The first challenge awaits us before the real adventure has even started. It is 9am and we are on a parking ground a few kilometres outside Megève in the French Alps, performing some kind of curious dance: I am pulling at my colleague Martha’s wetsuit as hard as I can while trying to somehow keep my balance. Her pants’ right leg just won’t come over her ankle. Meanwhile, our photographer Florian wonders, “Why is there only one opening? Where am I supposed to put the other leg?”
Franck Plenier – short auburn hair, stubbly beard, wiry body – is watching in amusement. The Canadian native, who is also a mountain and ski guide, has been taking clients on canyoning tours for 13 years. He knows the mountains and gorges around here like the back of his hand. He has been on top of Mont Blanc, towering into the sky a few kilometres from here, five times – this summer alone. Today, he is here to lead our group of six through the “canyon of the beauty of the forest”. This canyon is not particularly long, he says, but quite demanding, with a few great jumps and, as you can tell from the name, a lot of beauty.
So far so good. After successfully squeezing into on our wetsuits, putting on our climbing harnesses and helmets, we set off. A ten minute walk through a deeply green forest brings us to a little creek by the name of Planay. Its crystal-clear water sparkles in the last summery rays of sunshine falling through the treetops. If it wasn’t so beautiful we would call it corny.
“Now, let’s get used to the water,” says Franck, leading the way by lying down in a waist-deep pool of water. Since we didn’t really excel at putting on our wetsuits, Martha, Florian and me, in a courageous demonstration of our commitment, follow suit. Within seconds, the ice-cold water enters the wetsuit, starting at the feet, then reaching the chest. Icy! No surprise really, since the creek’s water springs from summits and peaks of more than 2,000 metres, and even on hot summer days like this one, the water does not get much warmer than 10° Celsius, Franck explains.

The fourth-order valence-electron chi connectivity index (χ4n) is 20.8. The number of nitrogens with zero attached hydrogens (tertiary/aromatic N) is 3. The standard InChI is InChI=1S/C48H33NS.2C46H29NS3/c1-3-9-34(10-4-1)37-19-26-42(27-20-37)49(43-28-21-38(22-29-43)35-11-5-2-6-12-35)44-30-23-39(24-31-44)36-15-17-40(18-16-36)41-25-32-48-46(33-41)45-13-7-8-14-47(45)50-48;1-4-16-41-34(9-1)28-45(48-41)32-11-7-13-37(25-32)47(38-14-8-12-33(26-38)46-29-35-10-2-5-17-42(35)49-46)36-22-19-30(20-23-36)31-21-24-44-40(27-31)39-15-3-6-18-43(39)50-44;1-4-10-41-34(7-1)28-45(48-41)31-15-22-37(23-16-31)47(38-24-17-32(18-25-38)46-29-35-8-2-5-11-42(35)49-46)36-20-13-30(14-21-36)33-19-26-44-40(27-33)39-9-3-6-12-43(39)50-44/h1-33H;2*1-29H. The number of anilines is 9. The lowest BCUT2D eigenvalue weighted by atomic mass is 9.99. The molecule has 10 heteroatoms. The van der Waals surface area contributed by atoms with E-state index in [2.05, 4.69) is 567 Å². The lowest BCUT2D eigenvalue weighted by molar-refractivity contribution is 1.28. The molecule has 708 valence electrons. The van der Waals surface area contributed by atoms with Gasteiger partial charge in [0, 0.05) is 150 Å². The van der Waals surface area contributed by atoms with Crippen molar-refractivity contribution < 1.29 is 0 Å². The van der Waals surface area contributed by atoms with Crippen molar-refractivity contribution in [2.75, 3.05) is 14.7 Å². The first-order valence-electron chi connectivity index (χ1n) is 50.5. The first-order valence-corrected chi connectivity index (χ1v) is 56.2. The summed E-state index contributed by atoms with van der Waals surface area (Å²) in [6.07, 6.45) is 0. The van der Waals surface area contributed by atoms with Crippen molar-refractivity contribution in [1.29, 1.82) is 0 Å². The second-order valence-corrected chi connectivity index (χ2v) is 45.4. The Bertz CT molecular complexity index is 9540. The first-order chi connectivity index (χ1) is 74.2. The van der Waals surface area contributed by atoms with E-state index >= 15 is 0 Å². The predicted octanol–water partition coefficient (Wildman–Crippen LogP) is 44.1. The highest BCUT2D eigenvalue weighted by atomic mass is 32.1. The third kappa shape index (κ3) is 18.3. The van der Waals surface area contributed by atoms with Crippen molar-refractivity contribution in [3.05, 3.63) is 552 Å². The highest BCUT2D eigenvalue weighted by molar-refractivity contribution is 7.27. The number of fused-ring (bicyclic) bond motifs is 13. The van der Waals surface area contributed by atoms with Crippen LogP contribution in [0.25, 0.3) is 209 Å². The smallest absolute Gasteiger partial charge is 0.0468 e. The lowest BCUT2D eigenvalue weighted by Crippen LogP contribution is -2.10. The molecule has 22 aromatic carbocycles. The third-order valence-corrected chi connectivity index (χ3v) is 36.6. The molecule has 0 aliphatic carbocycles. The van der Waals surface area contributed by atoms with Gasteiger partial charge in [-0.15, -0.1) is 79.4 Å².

He then briefs us on safety procedures. When sliding or jumping, we are supposed to keep our hands in front of our bodies. When abseiling, we must not forget to attach both carabiners to the rope. And that’s it. Ahead we go, slowly putting one foot in front of the other, finding our way through the rocky creek bed, sliding from one pool to the next, climbing over water-polished tree trunks wedged in the increasingly narrow canyon.
After about five minutes, we get to the first jump. It’s only three meters, perfect for warming up. Since there hadn’t been much rain in the previous days and there is not much water in the creek, Franck goes first. He re-emerges from the water, snorting and giving us his thumbs-up. “Just jump into the white swirl underneath the waterfall, that’s where the water is the deepest.” As we all arrive there, one after the other, he realises that his go-pro camera has fallen from his helmet into the pool. Luckily, after a short dive, our photographer Florian brings it back. Big brownie point for team Best of the Alps.
A short distance downstream we reach the next jump. About seven metres this time – looking much higher to me. Maybe it is time to mention that I am not a big heights kind of guy. I am the one who always gave the ten metre diveboard a wide berth. Compromising myself in front of my colleagues, however, isn’t really an option either. So, what the heck. Seven metres isn’t that much, is it? Very slowly I put one foot on the small ledge, then the other. Suddenly, the grey rocks framing the dark blue pool below me seem so close. My heart rate goes up. “Just jump straight down!” Florian calls out to me. I guess it is supposed to encourage me. Which it does only to a certain point. I set out to jump, once, twice, and then I really jump. The next second feels like an eternity, but then I land in the ice-cold pool, happy and relieved.
Not that there is much time to rest. We have now reached the most prominent, eponymous part of the canyon: the waterfall de la Belle au Bois. Here, the water falls almost 20 metres deep, too high for jumping. This calls for abseiling. With my back facing the canyon, I press my feet against the rock, pushing my body away with my legs again and again as Franck skilfully lets me descend on the rope. The water pelts my helmet. It’s deafening, and I can hardly hear Franck shouting advice from above. What? Place my feet wider? Tense my body? I can’t understand him but it doesn’t really matter. Somehow everything works out by itself and after a few tense moments I end up at the end of the waterfall.
It is noon as we head back to our car. I feel relief and that special kind of contentment that comes from having mastered a challenge. “Fear is a natural instinct, it makes us aware of danger. Those who have no fear at all are much more prone to injuries,” Franck explains as we let the midday sun warm our cold bodies back on the parking ground. Today, there’s only one more challenge ahead of us: Getting out of our wetsuits.
Aug. 14, 2017